ZHEN WU, Candidate for San Clemente City Council
I receive quite a few messages, emails, and texts from fellow residents. Most of them are inquiries about issues facing our community. Some offer to volunteer, support, or contribute to my campaign.
I greatly appreciate people reaching out to me, and I’m excited to be a transparent and accountable councilmember. Yet, someone must be very upset about me running for City Council. Recently, I received this message from a San Clemente resident:
“Can you please just go back to your home country? White people don’t go to your country and run in politics. Just go home, be with your people. Be proud to be Asian. Stop trying to be something you are not. San Clemente is a white European-American city and does not need you running for power. We never asked for you. Please respect us and our culture. No hate, but please respect us.”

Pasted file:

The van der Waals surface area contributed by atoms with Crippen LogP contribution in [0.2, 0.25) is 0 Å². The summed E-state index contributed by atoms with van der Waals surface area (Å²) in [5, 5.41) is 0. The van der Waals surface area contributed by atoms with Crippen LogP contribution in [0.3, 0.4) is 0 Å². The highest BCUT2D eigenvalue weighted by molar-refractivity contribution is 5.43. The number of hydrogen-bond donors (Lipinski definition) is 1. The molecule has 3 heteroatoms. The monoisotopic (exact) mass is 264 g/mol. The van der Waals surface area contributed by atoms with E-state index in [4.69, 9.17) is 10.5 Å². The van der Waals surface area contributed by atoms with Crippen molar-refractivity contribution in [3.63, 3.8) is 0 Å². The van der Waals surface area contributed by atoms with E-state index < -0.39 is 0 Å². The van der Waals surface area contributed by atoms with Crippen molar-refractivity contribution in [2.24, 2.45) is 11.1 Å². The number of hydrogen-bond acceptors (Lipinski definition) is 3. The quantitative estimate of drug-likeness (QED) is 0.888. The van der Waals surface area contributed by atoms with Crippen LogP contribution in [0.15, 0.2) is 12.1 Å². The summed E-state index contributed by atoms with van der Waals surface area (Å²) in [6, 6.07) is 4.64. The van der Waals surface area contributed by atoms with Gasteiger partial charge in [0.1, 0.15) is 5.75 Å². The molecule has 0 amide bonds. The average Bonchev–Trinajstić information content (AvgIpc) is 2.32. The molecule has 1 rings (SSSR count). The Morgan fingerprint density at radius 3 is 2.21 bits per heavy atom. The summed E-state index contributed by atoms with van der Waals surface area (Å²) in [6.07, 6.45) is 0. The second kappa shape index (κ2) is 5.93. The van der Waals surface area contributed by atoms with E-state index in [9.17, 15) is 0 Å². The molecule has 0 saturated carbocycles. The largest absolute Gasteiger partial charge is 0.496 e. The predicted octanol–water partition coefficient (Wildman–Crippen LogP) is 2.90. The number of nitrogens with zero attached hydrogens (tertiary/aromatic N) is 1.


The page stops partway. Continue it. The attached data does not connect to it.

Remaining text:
The writer left an incomplete name and a fake number, so, unfortunately, I cannot address this resident’s concerns directly.
It is unfortunate to say this, but a message like this is not totally surprising. I wasn’t caught off guard by any means.
Two years ago, when over 4,000 San Clemente residents voted for me for City Council, I began to experience the ugliness and division that occurs in our country’s political processes, especially nowadays.
I was even accused of being a Chinese Communist Party infiltrator. At least this time, this resident tried their best to hide their racism, xenophobia, and pure hatred, behind kindness—”No hate, but please respect us.”
Far too often, I receive messages like this, many of which are laden with profanity, so I can’t quote them here.
I’ve lived in San Clemente for 18 years. I am a proud Chinese American. I am a patriot, concerned about the future of our community and country, just like everyone else. The San Clemente I raised my son in is not the San Clemente this individual wants it to be.
San Clemente has no place for hate. One does not have to like me or vote for me. But I draw the line at wanting to run my family out of our own community. And to this individual, just so you know, I am a proud Asian, but my country is the United States of America.